Alarm bells over proposed encryption laws
A broad range of industry and legal experts are sounding alarm bells over proposed federal laws forcing tech giants to hand over encrypted information to security agencies.
The so-called Alliance for a Safe and Secure Internet is accusing the government of rushing the legislation, claiming it was introduced to the lower house last month without adequate industry consultation.
"We should all be worried because this legislation doesn't only target criminals, it puts every Australian at risk," its spokeswoman Lizzie O'Shea said on Wednesday.
The group includes organisations such as Australian Communications Consumer Action Network, Human Rights Law Centre, Australian Mobile Telecommunications Association, Digital Rights Watch and Amnesty International.
They have united against the proposed laws believing the government was reluctant to listen to cyber security specialists, technology experts and leaders from civil society organisations.
"This bill stands to have a huge impact on millions of Australians, so it is crucial that lawmakers reject this proposal in its present form before we sleepwalk into a digital dystopia," Ms O'Shea said.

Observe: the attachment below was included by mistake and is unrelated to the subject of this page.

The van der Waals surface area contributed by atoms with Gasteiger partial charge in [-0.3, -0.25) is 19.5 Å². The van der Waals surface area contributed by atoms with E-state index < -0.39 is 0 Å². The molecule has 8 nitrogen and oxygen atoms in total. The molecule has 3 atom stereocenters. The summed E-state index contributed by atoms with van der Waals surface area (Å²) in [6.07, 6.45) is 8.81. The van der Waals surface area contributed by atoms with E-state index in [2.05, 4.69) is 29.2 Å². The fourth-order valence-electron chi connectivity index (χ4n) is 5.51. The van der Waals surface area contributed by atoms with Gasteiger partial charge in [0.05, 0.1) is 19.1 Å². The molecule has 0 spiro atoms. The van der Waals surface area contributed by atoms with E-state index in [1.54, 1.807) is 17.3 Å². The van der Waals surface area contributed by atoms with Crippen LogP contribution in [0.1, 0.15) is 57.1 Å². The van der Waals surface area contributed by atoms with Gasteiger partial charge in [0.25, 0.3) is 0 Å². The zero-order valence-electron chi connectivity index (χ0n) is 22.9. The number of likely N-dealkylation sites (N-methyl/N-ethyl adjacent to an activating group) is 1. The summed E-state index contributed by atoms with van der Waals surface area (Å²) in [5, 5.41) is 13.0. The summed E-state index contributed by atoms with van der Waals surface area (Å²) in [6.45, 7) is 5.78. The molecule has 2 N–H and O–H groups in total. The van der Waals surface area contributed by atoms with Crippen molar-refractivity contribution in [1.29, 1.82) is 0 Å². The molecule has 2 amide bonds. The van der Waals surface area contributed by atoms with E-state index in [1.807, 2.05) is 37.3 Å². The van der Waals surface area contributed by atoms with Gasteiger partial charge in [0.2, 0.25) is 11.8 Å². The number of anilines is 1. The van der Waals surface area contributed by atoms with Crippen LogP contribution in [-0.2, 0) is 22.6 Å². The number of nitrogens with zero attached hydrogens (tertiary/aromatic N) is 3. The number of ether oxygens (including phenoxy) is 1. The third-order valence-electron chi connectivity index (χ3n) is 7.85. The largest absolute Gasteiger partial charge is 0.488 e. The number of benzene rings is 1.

Messaging applications such as WhatsApp are considered encrypted as messages are encoded so only authorised parties can see them.
Under the legislation, Australian and overseas companies will be both compensated by the government and afforded immunity from legal action for providing encrypted data.
Law enforcement agencies would also have the ability to remotely collect evidence from electronic devices under warrant.
Opposition leader Bill Shorten says Labor will ensure the "detail is right".
"We've always got to make sure we're maintaining our security systems, but walk before you run," he told reporters in Brisbane.
"We're not going to compromise a good outcome by rushing the detail."
As he introduced the draft laws to parliament last month, Home Affairs Minister Peter Dutton said the changes would help law enforcement access hidden communications among both terrorist organisations and criminal groups.
About 90 per cent of the Australian Security Intelligence Organisation's (ASIO) cases involved encrypted information, he added.
Penalties of up to 10 years' jail could be faced for failing to hand over information when a warrant is in place and the data is linked to a serious crime.
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